The good news for the railroads is that shale oil is not quite consistent enough to justify the construction of pipelines that would fully absorb production. I feel confident that oil by rail is here that stay. Rail with it's "on - off" capability is actually a critical piece of the swing production tendencies of shale. The railroads can absorb and deliver a production glut when it happens and store the cars when it falls off. That is the stuff that migraines are made of in OPEC member (or associated) states.

I would opine that at this point that the freight rail infrastructure (terminals, tank cars and main lines) that can move crude oil is actually of greater value than the entire Strategic Petroleum Reserve. Without it shale oil would probably have remained a second tier crude production source.

Here's a final thought ... Shale oil is valuable for all of the above reasons but perhaps the biggest reason of them all is the chemical profile of the crude itself. It's very light, easily produces gasoline and also has enormous amounts of associated natural gas. Just imagine the controversy if this source was like the Venezuelan Orinoco grade, heavy and full of sulfur. We would have a diesel glut and not as many refineries that would be capable of handling it. Shale crude can be readily refined by any facility in the U.S. that produces fuels from oil.
  by Gilbert B Norman
Two articles appear in the Journal today that to some extent, conflict with one another:

http://wsj.com/articles/u-s-will-be-the ... 1520236810" onclick="window.open(this.href);return false;

Fair Use:
The U.S. is likely to overtake Russia to become the world’s largest oil producer by 2023, accounting for most of the global growth in petroleum supplies, a top industry monitor said Monday.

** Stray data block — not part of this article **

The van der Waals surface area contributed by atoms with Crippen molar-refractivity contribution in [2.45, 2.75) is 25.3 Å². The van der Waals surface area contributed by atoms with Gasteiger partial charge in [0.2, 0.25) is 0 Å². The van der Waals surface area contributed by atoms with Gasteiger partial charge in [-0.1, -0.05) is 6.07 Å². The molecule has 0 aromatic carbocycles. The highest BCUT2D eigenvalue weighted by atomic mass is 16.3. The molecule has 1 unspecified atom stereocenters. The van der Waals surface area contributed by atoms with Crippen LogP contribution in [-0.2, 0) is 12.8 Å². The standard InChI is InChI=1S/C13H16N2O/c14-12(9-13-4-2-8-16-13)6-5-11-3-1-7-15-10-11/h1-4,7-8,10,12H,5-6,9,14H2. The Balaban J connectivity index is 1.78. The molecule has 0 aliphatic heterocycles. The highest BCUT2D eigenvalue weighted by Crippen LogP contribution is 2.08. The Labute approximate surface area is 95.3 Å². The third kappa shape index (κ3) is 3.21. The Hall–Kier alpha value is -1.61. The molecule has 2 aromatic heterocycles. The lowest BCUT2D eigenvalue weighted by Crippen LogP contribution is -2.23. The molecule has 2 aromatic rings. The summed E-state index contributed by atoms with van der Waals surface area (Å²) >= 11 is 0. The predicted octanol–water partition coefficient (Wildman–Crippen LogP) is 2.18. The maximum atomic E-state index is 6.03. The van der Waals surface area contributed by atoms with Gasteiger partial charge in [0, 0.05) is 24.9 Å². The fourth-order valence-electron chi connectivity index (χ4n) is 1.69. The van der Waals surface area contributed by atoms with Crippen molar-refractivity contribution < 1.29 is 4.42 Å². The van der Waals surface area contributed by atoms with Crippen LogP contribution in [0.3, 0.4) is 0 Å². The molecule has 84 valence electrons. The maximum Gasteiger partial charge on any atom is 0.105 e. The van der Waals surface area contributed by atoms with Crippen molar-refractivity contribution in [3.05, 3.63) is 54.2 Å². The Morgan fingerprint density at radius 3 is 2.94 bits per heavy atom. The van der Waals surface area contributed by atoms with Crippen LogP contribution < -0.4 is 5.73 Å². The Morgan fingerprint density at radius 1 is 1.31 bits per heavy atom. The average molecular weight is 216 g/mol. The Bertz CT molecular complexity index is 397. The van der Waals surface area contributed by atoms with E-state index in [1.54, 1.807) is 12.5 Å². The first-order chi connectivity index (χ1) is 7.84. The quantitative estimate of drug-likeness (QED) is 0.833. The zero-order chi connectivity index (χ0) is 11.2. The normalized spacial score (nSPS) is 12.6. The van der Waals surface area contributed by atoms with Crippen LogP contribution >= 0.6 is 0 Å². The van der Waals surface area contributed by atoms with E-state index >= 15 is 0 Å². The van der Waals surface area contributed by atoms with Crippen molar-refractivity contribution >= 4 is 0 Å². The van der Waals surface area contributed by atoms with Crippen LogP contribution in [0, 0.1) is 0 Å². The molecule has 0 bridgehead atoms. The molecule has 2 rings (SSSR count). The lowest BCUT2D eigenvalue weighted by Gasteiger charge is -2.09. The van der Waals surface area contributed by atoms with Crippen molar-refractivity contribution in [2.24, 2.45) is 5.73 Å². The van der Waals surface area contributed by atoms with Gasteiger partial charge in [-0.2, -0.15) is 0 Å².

U.S. crude production is expected to reach a record of 12.1 million barrels a day in 2023, up from 10.6 million a day this year, said the International Energy Agency, which advises governments and corporations on industry trends. American oil output will surge past Russia, currently the world’s largest crude producer at roughly 11 million barrels a day
The pipeline industry cannot build pipelines everywhere, but anywhere there are rails already laid, railroads are there to handle the crude.

Now the second article is pessimistic.

http://wsj.com/articles/shale-trailblaz ... 1520257595" onclick="window.open(this.href);return false;

Fair Use:
One of the pioneers of the U.S. shale boom plans to deliver a surprising message at a major energy conference here this week: U.S. oil production won’t keep growing as fast as the market seems to think.

Mark Papa, the former chief executive of industry bellwether EOG Resources Inc, said in an interview he is eager to tell the assemblage of oil chieftains that a widely held view that shale-oil producers can quickly ramp up production, and sustain those levels if needed, is wrong
But again the same argument I noted above could be applicable n in this scenario.

disclaimer: author is long UNP - a road that will benefit if development occurs within the West Texas Permian Basin.
  by gokeefe
No shortage of news in this topic today.

From Bloomberg:
Rail companies will start shipping more western Canadian crude by mid-year, helping clear a glut that's devastated prices ...
  by gokeefe
Either way looks like there will be a resurgence in crude by rail shipments in 2018 and well into 2019 and 2020.
  by Gilbert B Norman
Mr. O'Keefe, even with the Keystone XL now under construction, and even after its completion, railroads can still be "in the game" to handle Bakken and Permian (West TX) crude. The XL will primarily handle Alberta crude to the Gulf mainly affecting N-S shipments, that will put CN (IC) and KCS on the "wrong end".

Now I can only hope that this "hiatus" has given the Class I's time to "regroup" and learn how they will handle this stuff safely. If they do so, then I believe, considering our full employment economy at present, the impetus to build pipelines will be off the table.

Even if this article appearing in Today's Journal is not totally optimistic, they note that the lack of such on the part of some producers arises from being on the wrong side of some hedging bets they placed. Those "bad bets" are not forever - and $70bbl can't be all that bad.

From my observations, the BNSF is moving at least one more crude train by my house than, say, last year. Can't speak for the SOO, or for that matter, "my" Union Pacific (author Long UNP).
  • 1
  • 5
  • 6
  • 7
  • 8
  • 9
  • 10